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Yokota Air Base unveils new $50,000 golf simulator

Navy Capt. Jose Cisneros practices his golf swing at a new simulator at the Par 3 Golf Course, Yokota Air Base, Tokyo, Japan, on Dec. 13, 2019.

THERON GODBOLD/STARS AND STRIPES

By SETH ROBSON | STARS AND STRIPES Published: December 30, 2019

YOKOTA AIR BASE, Japan — Golfers at the home of U.S. Forces Japan in western Tokyo can hit balls on simulations of some of the world’s finest courses without going outside the gate.

Workers at Yokota’s Par 3 course finished installing a $50,000 Trackman 4 golf simulator Dec. 27.

The system includes sensors and projected images of fairways that allow golfers, hitting real balls against a screen, to imagine they’re playing on any of 50 courses to include the likes of PGA National in Florida, Albany Golf Course in the Bahamas and Saint Andrews famous links in Scotland.

Navy Capt. Jose Cisneros, 56, of San Diego, was one of the first to use the Yokota system, which can track things like clubhead speed and ball flight, direction and spin.

“I like that you can see what your number and stats are,” said the 8 handicapper and member at the Air Force’s Tama Hills Golf Club in Tokyo during a session Dec. 13, before the last pieces of artificial turf had been laid in front of the simulator’s screen.

“You can see the flight of the ball,” he added. “It’s very realistic.”

Cisneros, who works at U.S. Forces Japan, said the feedback he gets from the machine makes it better practice than hitting balls at the range.

“You can spend a lot of time on the range but you’re not getting feedback so it’s hard to improve,” he said.

So far Cisneros has used the Trackman 4 to play simulated rounds at Saint Andrews as well as the Taiheiyo Club’s Gotemba Course at the foot of Mount Fuji, he said.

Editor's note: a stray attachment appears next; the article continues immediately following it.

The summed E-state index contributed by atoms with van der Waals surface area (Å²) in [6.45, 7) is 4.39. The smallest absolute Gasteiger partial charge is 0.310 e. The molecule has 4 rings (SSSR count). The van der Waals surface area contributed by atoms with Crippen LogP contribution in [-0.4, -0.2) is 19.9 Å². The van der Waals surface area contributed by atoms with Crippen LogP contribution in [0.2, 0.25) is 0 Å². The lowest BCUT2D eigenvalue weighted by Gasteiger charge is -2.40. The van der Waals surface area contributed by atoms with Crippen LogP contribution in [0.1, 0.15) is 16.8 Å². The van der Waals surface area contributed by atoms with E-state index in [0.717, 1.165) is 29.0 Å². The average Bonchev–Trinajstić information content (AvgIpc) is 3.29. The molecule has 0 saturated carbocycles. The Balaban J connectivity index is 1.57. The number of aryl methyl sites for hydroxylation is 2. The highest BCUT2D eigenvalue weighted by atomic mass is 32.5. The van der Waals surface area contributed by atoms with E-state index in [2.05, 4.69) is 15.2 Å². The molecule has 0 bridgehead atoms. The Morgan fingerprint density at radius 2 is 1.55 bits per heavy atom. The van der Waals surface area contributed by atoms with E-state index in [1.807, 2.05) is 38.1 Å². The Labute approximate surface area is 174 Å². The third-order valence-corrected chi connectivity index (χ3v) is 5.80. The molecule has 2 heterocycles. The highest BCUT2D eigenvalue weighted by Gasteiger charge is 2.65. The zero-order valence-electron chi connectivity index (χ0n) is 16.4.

Tama’s head golf professional Patrick Bowman said the system is installed in space that used to be filled with golf equipment on sale. Competition from online and off-base golf retailers meant sales hadn’t been great in recent years, he said.

Staff settled on the Trackman 4 after checking out a half-dozen golf simulators in Japan and deciding on one that offered more American courses, he said.

The device is used by the likes of Tiger Woods to practice ahead of professional matches, Bowman said.

Virtual golf might appeal to players who don’t have time for the 45-minute drive down to Tama.

“There are guys at Yokota who are strapped for time or have kids,” Bowman said. “They don’t have time to spend a whole day playing golf.”

Players can rent the simulator for $20 for the first half hour between 7:30 a.m. and 6:30 p.m. on days when the golf course is open and $15 for every half hour after that, he said.

robson.seth@stripes.com
Twitter: @SethRobson1

Patrick Bowman, the golf pro at the Yokota Air Base Par 3 Golf Course, Tokyo, Japan, explains how the new Trackman simulator can improve a player's game on Dec. 13, 2019.
THERON GODBOLD/STARS AND STRIPES

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